Times might be tough and automotive sales in the doldrums, but that doesn't seem to faze Kia one little bit. In fact, the company's new Forte sedan is but the latest example of the Korean automaker's move to shine up its lineup and its image as a producer of attractive and affordable models.
Arriving this summer, the Forte (pronounced four-tay) replaces the long-serving Spectra as Kia's "bridge" passenger car that slots between the company's subcompact Rio and larger Optima four-door. It also carries Kia's colors into battle against such rivals as the Toyota Corolla, Honda Civic, Mazda3 and Hyundai Elantra.
The outgoing Spectra has served Kia well since its 2001-model-year launch and 2005 makeover, but the Forte should be even more tempting. For starters, the vehicle's generous dimensions place it ahead of the Spectra as well as the Corolla and Civic. Additionally, the Forte's extremely generous trunk ranks second in class, exceeded only by the Suzuki SX4's cargo hold.
Styling is a more subjective measurement, but here the Forte should impress to a greater degree than disappoint. The curvy nose is similar to the recently redesigned Optima and even smacks of Honda Civic, while the bulgy front fenders and tall rear deck with wraparound taillights present an equally appealing view.
Inside, there's decent head, leg and shoulder room for up to five passengers (avoid being the meat in the rear-seat sandwich, though). In addition, the logically configured dashboard/control panel with its minimum of dials and switches should be easy for most drivers to quickly master.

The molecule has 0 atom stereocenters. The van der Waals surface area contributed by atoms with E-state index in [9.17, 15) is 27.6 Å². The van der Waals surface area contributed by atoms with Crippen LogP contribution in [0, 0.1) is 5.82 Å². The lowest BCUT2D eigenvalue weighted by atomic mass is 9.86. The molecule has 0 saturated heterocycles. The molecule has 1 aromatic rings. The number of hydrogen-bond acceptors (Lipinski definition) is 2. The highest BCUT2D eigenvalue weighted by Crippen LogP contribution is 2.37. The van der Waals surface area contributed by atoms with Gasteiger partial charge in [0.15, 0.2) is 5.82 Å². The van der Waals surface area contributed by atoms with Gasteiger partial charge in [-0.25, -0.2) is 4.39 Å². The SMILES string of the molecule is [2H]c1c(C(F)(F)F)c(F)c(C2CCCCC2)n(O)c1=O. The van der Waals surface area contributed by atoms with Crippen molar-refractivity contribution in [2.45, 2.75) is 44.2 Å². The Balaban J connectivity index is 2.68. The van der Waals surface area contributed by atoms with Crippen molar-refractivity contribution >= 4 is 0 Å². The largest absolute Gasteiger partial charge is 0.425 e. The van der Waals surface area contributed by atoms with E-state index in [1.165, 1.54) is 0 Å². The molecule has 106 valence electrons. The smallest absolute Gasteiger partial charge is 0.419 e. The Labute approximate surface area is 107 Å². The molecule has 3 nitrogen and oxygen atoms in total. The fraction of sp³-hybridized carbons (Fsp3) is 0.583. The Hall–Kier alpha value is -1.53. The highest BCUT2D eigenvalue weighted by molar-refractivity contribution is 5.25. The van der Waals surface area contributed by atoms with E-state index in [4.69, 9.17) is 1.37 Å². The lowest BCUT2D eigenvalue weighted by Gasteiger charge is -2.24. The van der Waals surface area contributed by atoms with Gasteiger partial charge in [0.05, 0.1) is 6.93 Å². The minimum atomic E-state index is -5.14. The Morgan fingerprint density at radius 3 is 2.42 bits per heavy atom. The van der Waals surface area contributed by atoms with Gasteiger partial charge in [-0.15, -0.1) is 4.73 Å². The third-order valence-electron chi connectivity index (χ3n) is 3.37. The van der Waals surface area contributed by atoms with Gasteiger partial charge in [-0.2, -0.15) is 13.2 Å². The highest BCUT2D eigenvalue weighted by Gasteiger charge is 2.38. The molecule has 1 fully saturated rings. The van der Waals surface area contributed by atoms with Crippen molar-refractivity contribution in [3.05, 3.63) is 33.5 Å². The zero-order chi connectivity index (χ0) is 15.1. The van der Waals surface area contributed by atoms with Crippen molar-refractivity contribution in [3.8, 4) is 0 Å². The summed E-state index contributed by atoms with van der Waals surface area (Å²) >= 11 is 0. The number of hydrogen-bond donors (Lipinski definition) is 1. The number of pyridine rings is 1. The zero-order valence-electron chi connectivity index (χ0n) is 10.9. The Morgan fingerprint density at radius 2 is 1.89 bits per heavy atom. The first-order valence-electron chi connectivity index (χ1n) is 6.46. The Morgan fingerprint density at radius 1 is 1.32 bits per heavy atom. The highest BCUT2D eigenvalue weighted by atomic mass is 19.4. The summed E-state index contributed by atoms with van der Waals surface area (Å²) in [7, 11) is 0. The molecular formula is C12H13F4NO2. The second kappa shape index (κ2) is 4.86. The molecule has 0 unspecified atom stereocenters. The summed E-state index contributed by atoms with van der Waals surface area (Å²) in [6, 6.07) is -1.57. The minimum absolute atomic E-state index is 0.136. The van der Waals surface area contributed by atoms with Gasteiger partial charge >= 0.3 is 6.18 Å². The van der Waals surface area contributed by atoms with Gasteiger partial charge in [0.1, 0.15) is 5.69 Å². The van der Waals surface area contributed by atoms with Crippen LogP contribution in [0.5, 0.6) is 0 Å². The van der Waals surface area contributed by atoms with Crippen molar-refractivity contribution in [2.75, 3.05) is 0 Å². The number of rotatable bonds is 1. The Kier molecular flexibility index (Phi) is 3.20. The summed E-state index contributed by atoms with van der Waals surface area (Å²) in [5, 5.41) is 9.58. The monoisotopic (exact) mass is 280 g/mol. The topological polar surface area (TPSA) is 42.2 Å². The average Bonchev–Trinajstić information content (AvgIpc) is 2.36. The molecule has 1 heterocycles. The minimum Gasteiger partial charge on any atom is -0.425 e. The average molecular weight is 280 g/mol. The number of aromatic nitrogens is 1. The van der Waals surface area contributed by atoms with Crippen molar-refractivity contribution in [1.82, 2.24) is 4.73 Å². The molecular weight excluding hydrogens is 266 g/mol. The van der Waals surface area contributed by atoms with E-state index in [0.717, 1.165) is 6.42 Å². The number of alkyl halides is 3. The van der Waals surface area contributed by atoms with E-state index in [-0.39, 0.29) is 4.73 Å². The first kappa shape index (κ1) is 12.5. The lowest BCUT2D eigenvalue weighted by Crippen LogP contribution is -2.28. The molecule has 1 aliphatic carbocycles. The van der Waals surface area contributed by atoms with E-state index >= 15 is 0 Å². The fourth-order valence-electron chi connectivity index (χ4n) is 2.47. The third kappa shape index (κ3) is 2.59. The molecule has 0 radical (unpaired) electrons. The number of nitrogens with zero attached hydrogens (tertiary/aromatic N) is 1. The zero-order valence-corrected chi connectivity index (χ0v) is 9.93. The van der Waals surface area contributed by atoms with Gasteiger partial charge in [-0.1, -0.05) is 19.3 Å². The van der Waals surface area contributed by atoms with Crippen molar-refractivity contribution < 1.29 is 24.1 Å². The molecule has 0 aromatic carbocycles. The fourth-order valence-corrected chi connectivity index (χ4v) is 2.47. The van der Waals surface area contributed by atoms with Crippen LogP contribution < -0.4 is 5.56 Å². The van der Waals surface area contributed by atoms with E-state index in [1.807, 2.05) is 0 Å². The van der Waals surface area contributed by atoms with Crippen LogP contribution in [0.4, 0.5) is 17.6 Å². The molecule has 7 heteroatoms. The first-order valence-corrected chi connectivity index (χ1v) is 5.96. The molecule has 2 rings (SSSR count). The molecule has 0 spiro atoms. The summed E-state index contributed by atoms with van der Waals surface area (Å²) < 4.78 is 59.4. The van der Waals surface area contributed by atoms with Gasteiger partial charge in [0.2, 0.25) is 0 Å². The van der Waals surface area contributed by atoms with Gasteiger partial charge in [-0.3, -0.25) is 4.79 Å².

Said drivers should also appreciate the Forte's platform that has been made significantly stiffer than the Spectra's and features a firmer suspension setup designed to provide a more athletic and agile behind-the-wheel experience. This is especially true of the Forte SX, which possesses a sport-tuned suspension plus larger-than-standard front disc brakes for added stopping power.
A 138-horsepower 2.0-liter four-cylinder engine provided the Spectra's motivation, but the Forte starts out with an all-new 156-horsepower 2.0-liter four-cylinder in base LX and midrange EX trims. Opting for the more performance-minded SX gets you a 173-horsepower 2.4-liter I4 that also happens to be the standard Optima powerplant.
The 2.0 is available with a five-speed manual transmission or optional four-speed automatic, while the 2.4 can be had with a six-speed manual or extra-cost five-speed automatic. However, an available Fuel Economy Package that's offered with the 2.0 upgrades with the five-speed automatic, electric (versus belt-driven) power steering, low-rolling-resistance tires and a wind-cheating aero body kit. These tweaks help improve city and highway fuel economy by and estimated two miles per gallon (to 27 and 36, respectively), compared to a regular-strength 2.0/four-speed automatic Forte.
The LX is pretty basic, but does provide a four-speaker audio system with an auxiliary USB computer port for external music players.
EX and SX models add air conditioning, remote keyless entry, cruise control, power windows and door locks plus steering-wheel audio controls for the upgraded six-speaker audio package.
The SX is fitted with a telescoping steering column, unique 17-inch wheels, rear spoiler and sport bucket front seats with fancier trim.
The options list includes a power sunroof, leather-covered seats and a navigation system.
There's no sign of a Forte wagon derivative on the horizon to replace the Spectra5 carry-all, but you can definitely expect a hot-shot two-door called the Kia Koup to follow close on the heels of the sedan.
The Forte, along with the recently launched Soul wagon, should reinforce Kia's image as a purveyor of funky vehicles that are easy on the eyes and the wallet. It might be just what you need to chase away the economic blahs.